Veratri Albi Rhizoma. White Hellebore Rhizome.

Botanical name: 

Related entry: Green Hellebore Rhizome - Sevadilla, Veratrine

White hellebore rhizome is obtained from Veratrum album, Linn. (N.O. Liliaceae), a herbaceous plant common in the mountains of Central and Southern Europe. It is usually collected in the late summer, freed from the leaves, and dried entire, but sometimes the roots are also cut off, a proceeding which is not to be recommended. Veratrum, U.S.P., may be obtained from Veratrum album, Linn., or Veratrum viride, Ait. The rhizome, which is erect, about 7 centimetres long and 20 millimetres thick, is usually simple, though sometimes branched in the upper part, and crowned with the shrivelled remains of numerous leaves. It is generally enveloped in dull grey or yellowish, long, stout roots, which tend to shrivel longitudinally. The interior of the rhizome is whitish and compact, the transverse section exhibiting a large stele traversed by numerous irregularly disposed bundles. It has a bitter, acrid taste, and the powder is strongly sternutatory.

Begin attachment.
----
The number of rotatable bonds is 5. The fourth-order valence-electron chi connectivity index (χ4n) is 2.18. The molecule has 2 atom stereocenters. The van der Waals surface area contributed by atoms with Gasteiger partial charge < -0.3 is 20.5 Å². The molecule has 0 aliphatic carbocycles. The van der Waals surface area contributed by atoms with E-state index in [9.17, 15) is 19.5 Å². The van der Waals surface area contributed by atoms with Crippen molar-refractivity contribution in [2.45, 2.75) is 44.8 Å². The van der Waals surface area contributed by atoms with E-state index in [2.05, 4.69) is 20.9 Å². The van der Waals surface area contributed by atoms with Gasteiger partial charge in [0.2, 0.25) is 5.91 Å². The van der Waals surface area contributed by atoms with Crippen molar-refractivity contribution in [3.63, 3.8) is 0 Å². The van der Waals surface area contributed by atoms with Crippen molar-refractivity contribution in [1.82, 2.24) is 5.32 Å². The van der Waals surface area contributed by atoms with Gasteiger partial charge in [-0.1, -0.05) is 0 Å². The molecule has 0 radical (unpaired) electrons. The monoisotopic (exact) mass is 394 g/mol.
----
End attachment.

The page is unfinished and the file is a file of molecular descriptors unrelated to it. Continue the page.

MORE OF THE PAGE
Constituents.—White hellebore contains about 25 per cent. of resin, starch, and from 0.5 to 1.0 per cent. of alkaloidal matter. the most toxic alkaloid present is protoveratrine, which is a powerful sternutatory; jervine is less active, whilst rubijervine and pseudojervine are inactive; whether protoveratridine occurs pre-formed in the drug is doubtful. Comparative experiments have shown that the roots are in no way inferior in activity to the rhizome. Protoveratrine differs from veratrine in that it does not prolong muscular contraction, and is much more poisonous on sensory terminations; its action closely resembles that of aconitine.

Action and Uses.—White hellebore was formerly used internally in dropsy and other disorders, and externally as a parasiticide in scabies, etc. It is now rarely employed in medicine, but the powdered rhizome is used as an insecticide and to keep moths away from furs and woollen materials.

The British Pharmaceutical Codex, 1911, was published by direction of the Council of the Pharmaceutical Society of Great Britain.